Oracle Scratchpad

September 12, 2014

Unusual Deadlock

Filed under: Oracle,Troubleshooting — Jonathan Lewis @ 1:08 pm BST Sep 12,2014

Prompted by a question on OTN I came up with a strategy for producing an ORA-00060 deadlock that DIDN’T produce a deadlock graph (because there isn’t one) and didn’t get reported in the alert log (at least, not when tested on It’s a situation that shouldn’t arise in a production system because it’s doing the sorts of things that you shouldn’t do in a production system: but possibly if you’re trying to do some maintenance or upgrades while keeping the system live it could happen. Here’s the starting code:

drop procedure p2;
drop procedure p1;

drop table t1 purge;
create table t1 (n1 number);

insert into t1 values(1);
insert into t1 values(3);

create or replace procedure p1
        update t1 set n1 = 2 where n1 = 1;
        update t1 set n1 = 4 where n1 = 3;

create or replace procedure p2

        procedure q
                pragma autonomous_transaction;
                execute immediate 'drop procedure p1';


        update t1 set n1 = 4 where n1 = 3;


Of course you’re asking for trouble if you start doing DDL as part of your production code; and you’re asking for trouble if you start playing around with autonomous transaction; and if you use one to do the other you’re almost guaranteed to hit a problem eventually. All it takes in this case is a simple sequence of actions followed by a short wait (ca. 10 seconds):

Session 1: execute p1
Session 2: wait a couple of seconds, then execute p2

I got the following result from session 2:


ERROR at line 1:
ORA-00060: deadlock detected while waiting for resource
ORA-06512: at "TEST_USER.P2", line 8
ORA-06512: at "TEST_USER.P2", line 14
ORA-06512: at line 1

While this doesn’t show up in the alert log, I do get a trace file dumped for the session; in fact I got a trace file from both processes. The trace from the process that reported the deadlock started like this:


  Performing diagnostic dump and signaling ORA-00060

  Complete deadlock information is located in the trace file of process (pid: 8, osid: 17861, DIA0)
    trace file: /u01/app/oracle/diag/rdbms/test/test/trace/test_dia0_17861.trc


*** 2014-09-09 12:44:13.427

    dump requested by process (pid: 8, osid: 17861, DIA0)
    trace file: /u01/app/oracle/diag/rdbms/test/test/trace/test_dia0_17861.trc

The other process didn’t mention a deadlock, but started at the “HUNG PROCESS DIAGNOSTIC” line – the trace file had been triggered by the DIAG process. Of course, the DIAG process also dumped a trace file, summarising the situation; and this started with the following important note:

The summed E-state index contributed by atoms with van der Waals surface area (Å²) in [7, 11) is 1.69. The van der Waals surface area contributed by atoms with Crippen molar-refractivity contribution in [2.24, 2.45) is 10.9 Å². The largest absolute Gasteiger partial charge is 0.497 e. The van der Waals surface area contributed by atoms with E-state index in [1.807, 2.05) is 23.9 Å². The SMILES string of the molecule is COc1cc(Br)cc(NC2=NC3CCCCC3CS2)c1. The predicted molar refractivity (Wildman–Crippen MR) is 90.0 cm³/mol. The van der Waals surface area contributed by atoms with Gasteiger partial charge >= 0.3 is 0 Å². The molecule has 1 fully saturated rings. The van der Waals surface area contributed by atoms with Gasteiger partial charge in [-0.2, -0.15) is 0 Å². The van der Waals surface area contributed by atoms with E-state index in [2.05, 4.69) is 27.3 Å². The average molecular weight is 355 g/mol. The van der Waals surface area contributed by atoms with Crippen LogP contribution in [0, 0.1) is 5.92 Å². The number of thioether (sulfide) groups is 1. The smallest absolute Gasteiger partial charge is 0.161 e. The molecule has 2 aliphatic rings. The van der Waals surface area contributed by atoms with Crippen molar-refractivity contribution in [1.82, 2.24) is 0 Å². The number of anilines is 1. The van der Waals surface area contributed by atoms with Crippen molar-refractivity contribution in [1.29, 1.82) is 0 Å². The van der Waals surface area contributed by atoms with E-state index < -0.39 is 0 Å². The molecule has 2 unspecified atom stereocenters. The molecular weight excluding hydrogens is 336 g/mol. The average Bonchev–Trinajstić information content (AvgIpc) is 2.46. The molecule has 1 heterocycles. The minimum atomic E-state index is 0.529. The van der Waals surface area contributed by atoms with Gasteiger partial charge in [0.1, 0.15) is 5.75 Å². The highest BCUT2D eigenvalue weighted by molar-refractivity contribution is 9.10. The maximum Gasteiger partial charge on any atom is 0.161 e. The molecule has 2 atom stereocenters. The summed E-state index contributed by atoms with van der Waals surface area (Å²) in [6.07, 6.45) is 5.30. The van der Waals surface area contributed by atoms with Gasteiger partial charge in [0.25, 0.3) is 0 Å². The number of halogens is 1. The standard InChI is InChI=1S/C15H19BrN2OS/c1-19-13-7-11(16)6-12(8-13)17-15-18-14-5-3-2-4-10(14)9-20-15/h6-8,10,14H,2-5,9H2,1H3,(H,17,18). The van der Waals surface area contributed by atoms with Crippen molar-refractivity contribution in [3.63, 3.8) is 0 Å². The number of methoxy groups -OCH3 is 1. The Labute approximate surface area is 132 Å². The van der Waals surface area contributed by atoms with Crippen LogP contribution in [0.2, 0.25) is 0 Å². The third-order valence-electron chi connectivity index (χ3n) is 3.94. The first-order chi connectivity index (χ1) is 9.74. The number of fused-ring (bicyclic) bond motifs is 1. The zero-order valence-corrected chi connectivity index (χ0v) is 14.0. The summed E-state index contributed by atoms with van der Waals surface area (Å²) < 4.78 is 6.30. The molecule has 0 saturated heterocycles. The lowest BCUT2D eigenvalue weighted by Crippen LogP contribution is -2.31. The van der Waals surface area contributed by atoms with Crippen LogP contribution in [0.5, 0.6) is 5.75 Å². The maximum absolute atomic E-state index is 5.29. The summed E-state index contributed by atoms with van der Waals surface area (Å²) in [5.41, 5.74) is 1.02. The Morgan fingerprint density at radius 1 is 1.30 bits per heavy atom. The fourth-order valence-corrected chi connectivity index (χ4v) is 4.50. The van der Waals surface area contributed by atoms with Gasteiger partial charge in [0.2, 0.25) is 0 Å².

*** 2014-09-09 12:44:13.426

DEADLOCK DETECTED (id=0xf678cfe3)

Chain Signature: 'enq: TX - row lock contention'<='library cache pin' (cycle)
Chain Signature Hash: 0x39f9868d

The rest of the trace file told me what the other two processes had been doing when the ORA-00060 was initiated, but the point I want to pick up here is that we have a very brief summary in the “Chain Signature” that tells us we’ve had a collision between some DML (enq: TX) and some sort of cursor-like problem (library cache pin) and not a simple data cross-over.

If you’ve looked at the original OTN posting you’ll see that the Chain Signature in that case is “Chain Signature: ‘library cache lock'<=’library cache pin’ (cycle)”, which indicates a collision restricted entirely to the library cache (the lock suggests someone is using a package/cursor while the pin suggests that another session is trying to destroy/(re)compile it – and they’re each trying to do it to each other’s package ! (In the past when I’ve a deadlock of this type it’s been reported as ORA-04020 rather than ORA-00060.) I still have to work out exactly how the OP got into their deadlock (especially in view of their latest comment) -but since I don’t have the right version of Oracle to hand, and it might be a version-specific bug, I don’t think I’m going to try.



  1. Hi Jonathan,

    Your emails are always fascinating and intriguing. Well, I was struggling with one issue this morning and I was surprised to see this – I thought it 12c vs 11g diff. But its not –

    If you run following –

    create table dept (deptno integer, dname varchar2(40)); 
    CREATE INDEX dept_ix ON dept (deptno); 
    insert into dept(deptno,dname) values(10,'ABC'); 
    INSERT INTO dept(deptno,dname) VALUES(10,'ABC'); 
    INSERT INTO dept(deptno,dname) VALUES(11,NULL); 
    INSERT INTO dept(deptno,dname) VALUES(NULL,NULL); 

    Comment by ora777 — September 12, 2014 @ 5:59 pm BST Sep 12,2014 | Reply

    • Your comment seems to be incomplete, but I guess you’re wondering why Oracle can create the constraint when you have duplicates and nulls in the PK columns. But that’s the way with constraints, if you create them “disable” it’s implicitly “novalidate” which means you can create them with bad data in place.

      Your comment has nothing to do with the posting, though, so shouldn’t be here. In the absence of any specific relevance to a posting Oracle’s OTN database forum or the Oracle-L list server would be better targets for your question.

      Comment by Jonathan Lewis — September 14, 2014 @ 10:12 am BST Sep 14,2014 | Reply

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